Encyclopedia of Coastal Science

2005 Edition
| Editors: Maurice L. Schwartz

Erosion Processes

  • Michael R. Rampino
Reference work entry
DOI: https://doi.org/10.1007/1-4020-3880-1_139

Erosional processes along coastlines include: (1) the direct effects of hydraulic action, wedging, and cavitation by waves; (2) abrasion (corrasion), using sand, gravel, and larger rock fragments as tools; (3) attrition of the rock particles themselves during this abrasive action; (4) salt weathering or fretting; (5) erosion by organisms (bioerosion); and (6) chemical attack, or corrosion, which weakens the rocks and accelerates erosion. The rates of erosion by these processes are a function of the exposure of a coast to wave attack (wave energy and length of time of exposure), and the resistance of the materials to erosion and weathering.

Waves are the most dominant force causing coastal erosion. Ocean waves typically break at depths that range from about 1 to 1.5 times wave height. Because waves are seldom more than 6 m high, the depth of vigorous erosion by surf is usually limited to from 6 to 9 m below sea level. This theoretical limit is confirmed by observations of breakwaters...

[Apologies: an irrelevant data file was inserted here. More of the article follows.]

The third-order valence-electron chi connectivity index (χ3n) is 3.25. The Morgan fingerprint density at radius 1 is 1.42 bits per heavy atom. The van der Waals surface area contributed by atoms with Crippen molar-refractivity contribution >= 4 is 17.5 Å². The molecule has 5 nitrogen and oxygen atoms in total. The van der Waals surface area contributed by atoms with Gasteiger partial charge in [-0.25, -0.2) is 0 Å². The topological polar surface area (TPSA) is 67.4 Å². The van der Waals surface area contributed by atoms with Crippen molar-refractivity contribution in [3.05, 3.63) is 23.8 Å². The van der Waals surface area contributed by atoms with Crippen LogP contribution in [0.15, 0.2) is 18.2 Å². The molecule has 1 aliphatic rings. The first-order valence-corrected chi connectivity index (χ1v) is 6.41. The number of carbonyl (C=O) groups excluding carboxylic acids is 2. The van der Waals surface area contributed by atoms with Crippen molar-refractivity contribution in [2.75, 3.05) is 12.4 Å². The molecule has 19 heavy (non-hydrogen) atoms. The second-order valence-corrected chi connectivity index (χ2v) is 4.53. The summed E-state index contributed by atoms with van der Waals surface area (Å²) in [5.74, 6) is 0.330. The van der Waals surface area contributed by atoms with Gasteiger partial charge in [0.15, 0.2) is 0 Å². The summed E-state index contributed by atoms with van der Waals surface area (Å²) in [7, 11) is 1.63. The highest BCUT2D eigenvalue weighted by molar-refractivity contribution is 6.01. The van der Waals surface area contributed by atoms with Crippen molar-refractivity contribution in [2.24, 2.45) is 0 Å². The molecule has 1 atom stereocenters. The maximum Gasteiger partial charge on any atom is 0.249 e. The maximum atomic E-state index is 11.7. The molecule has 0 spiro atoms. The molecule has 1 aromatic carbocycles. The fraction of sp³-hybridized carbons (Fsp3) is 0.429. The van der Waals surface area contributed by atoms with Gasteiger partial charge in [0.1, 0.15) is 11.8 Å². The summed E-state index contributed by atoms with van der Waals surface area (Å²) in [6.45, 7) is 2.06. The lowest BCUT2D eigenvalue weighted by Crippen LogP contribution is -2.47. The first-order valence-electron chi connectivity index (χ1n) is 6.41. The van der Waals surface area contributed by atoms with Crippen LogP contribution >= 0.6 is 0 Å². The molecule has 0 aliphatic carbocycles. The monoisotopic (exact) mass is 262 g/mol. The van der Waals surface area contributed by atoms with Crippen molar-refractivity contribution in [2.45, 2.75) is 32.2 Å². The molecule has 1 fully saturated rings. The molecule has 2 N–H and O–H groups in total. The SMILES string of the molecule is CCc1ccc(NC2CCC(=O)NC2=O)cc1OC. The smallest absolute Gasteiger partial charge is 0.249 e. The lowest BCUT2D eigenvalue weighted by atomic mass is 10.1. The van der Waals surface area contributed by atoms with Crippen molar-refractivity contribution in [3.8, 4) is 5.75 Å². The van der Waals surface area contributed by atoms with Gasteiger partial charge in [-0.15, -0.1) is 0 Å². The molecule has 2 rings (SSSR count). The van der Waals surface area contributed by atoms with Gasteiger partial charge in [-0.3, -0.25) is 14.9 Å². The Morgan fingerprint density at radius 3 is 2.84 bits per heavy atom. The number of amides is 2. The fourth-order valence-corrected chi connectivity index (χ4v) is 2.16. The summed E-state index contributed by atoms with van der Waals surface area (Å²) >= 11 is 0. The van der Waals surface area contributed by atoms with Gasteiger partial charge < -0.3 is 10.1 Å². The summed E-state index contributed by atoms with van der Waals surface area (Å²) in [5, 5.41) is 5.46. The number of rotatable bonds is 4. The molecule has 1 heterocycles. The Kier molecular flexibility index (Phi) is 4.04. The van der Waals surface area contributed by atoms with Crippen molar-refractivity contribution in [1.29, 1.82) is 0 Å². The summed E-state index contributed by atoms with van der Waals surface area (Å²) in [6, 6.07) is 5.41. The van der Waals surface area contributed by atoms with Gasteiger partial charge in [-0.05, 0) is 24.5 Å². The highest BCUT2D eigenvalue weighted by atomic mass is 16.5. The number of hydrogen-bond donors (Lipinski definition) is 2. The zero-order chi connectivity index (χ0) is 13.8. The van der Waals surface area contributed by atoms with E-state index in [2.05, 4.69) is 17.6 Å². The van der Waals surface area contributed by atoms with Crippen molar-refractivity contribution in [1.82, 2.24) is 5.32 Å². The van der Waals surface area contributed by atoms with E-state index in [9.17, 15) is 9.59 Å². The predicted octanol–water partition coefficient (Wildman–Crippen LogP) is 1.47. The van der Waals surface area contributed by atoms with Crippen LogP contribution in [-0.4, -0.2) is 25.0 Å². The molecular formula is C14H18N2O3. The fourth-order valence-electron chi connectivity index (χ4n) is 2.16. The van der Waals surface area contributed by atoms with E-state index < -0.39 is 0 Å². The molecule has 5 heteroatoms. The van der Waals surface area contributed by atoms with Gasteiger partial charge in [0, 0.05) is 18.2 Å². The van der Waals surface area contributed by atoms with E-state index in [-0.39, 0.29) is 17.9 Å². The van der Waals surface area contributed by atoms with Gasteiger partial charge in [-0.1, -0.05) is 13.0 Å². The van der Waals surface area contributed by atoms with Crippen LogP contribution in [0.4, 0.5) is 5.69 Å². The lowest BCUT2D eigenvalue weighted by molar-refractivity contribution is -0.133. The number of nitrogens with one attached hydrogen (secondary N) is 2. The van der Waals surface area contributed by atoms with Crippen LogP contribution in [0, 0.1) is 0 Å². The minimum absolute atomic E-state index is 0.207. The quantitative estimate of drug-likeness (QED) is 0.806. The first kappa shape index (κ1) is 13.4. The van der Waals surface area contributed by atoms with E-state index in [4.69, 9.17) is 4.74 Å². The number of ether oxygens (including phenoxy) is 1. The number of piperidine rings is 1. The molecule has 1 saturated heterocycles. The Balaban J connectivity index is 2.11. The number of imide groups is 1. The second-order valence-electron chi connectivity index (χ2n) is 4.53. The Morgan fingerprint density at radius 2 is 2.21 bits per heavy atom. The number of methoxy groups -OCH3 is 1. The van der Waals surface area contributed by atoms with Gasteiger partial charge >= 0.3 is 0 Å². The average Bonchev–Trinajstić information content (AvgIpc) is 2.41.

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Cross-references

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    BioerosionGoogle Scholar
  2. 2.
    Cliffs, Erosion RatesGoogle Scholar
  3. 3.
    Cliffs, Lithology versus Erosion RatesGoogle Scholar
  4. 4.
    Ice-Bordered CoastsGoogle Scholar
  5. 5.
  6. 6.
    Rock Coast ProcessesGoogle Scholar
  7. 7.
    Shore PlatformsGoogle Scholar
  8. 8.
    Wave-Dominated CoastsGoogle Scholar
  9. 9.
  10. 10.
    Weathering in the Coastal zoneGoogle Scholar

Copyright information

© Springer 2005

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  • Michael R. Rampino

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